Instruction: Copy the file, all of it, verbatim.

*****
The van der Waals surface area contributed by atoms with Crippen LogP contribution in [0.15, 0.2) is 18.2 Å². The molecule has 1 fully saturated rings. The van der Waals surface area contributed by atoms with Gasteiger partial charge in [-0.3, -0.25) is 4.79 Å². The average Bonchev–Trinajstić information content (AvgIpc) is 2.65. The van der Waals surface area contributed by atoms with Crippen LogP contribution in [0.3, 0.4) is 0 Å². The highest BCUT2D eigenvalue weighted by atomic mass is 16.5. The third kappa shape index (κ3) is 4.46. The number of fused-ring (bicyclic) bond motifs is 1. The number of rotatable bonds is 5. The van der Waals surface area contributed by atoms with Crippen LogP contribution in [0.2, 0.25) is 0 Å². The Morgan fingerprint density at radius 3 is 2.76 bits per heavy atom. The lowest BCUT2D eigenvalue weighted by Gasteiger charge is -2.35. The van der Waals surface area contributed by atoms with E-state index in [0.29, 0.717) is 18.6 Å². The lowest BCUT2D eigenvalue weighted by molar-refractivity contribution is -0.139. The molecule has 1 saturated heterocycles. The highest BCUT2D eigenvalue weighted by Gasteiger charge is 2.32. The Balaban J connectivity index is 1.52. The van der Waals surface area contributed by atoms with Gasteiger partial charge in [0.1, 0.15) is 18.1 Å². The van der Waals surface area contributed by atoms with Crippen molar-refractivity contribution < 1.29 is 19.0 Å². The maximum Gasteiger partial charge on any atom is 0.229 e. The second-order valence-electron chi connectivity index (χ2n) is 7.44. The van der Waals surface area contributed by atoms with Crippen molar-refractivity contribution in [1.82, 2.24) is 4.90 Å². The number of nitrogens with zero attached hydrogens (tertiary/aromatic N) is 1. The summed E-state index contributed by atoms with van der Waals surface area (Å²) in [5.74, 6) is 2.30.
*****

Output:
The van der Waals surface area contributed by atoms with Crippen LogP contribution in [0.15, 0.2) is 18.2 Å². The molecule has 1 fully saturated rings. The van der Waals surface area contributed by atoms with Gasteiger partial charge in [-0.3, -0.25) is 4.79 Å². The average Bonchev–Trinajstić information content (AvgIpc) is 2.65. The van der Waals surface area contributed by atoms with Crippen LogP contribution in [0.3, 0.4) is 0 Å². The highest BCUT2D eigenvalue weighted by atomic mass is 16.5. The third kappa shape index (κ3) is 4.46. The number of fused-ring (bicyclic) bond motifs is 1. The number of rotatable bonds is 5. The van der Waals surface area contributed by atoms with Crippen LogP contribution in [0.2, 0.25) is 0 Å². The Morgan fingerprint density at radius 3 is 2.76 bits per heavy atom. The lowest BCUT2D eigenvalue weighted by Gasteiger charge is -2.35. The van der Waals surface area contributed by atoms with E-state index in [0.29, 0.717) is 18.6 Å². The lowest BCUT2D eigenvalue weighted by molar-refractivity contribution is -0.139. The molecule has 1 saturated heterocycles. The highest BCUT2D eigenvalue weighted by Gasteiger charge is 2.32. The Balaban J connectivity index is 1.52. The van der Waals surface area contributed by atoms with Gasteiger partial charge in [0.1, 0.15) is 18.1 Å². The van der Waals surface area contributed by atoms with Crippen molar-refractivity contribution < 1.29 is 19.0 Å². The maximum Gasteiger partial charge on any atom is 0.229 e. The second-order valence-electron chi connectivity index (χ2n) is 7.44. The van der Waals surface area contributed by atoms with Crippen molar-refractivity contribution in [1.82, 2.24) is 4.90 Å². The number of nitrogens with zero attached hydrogens (tertiary/aromatic N) is 1. The summed E-state index contributed by atoms with van der Waals surface area (Å²) in [5.74, 6) is 2.30.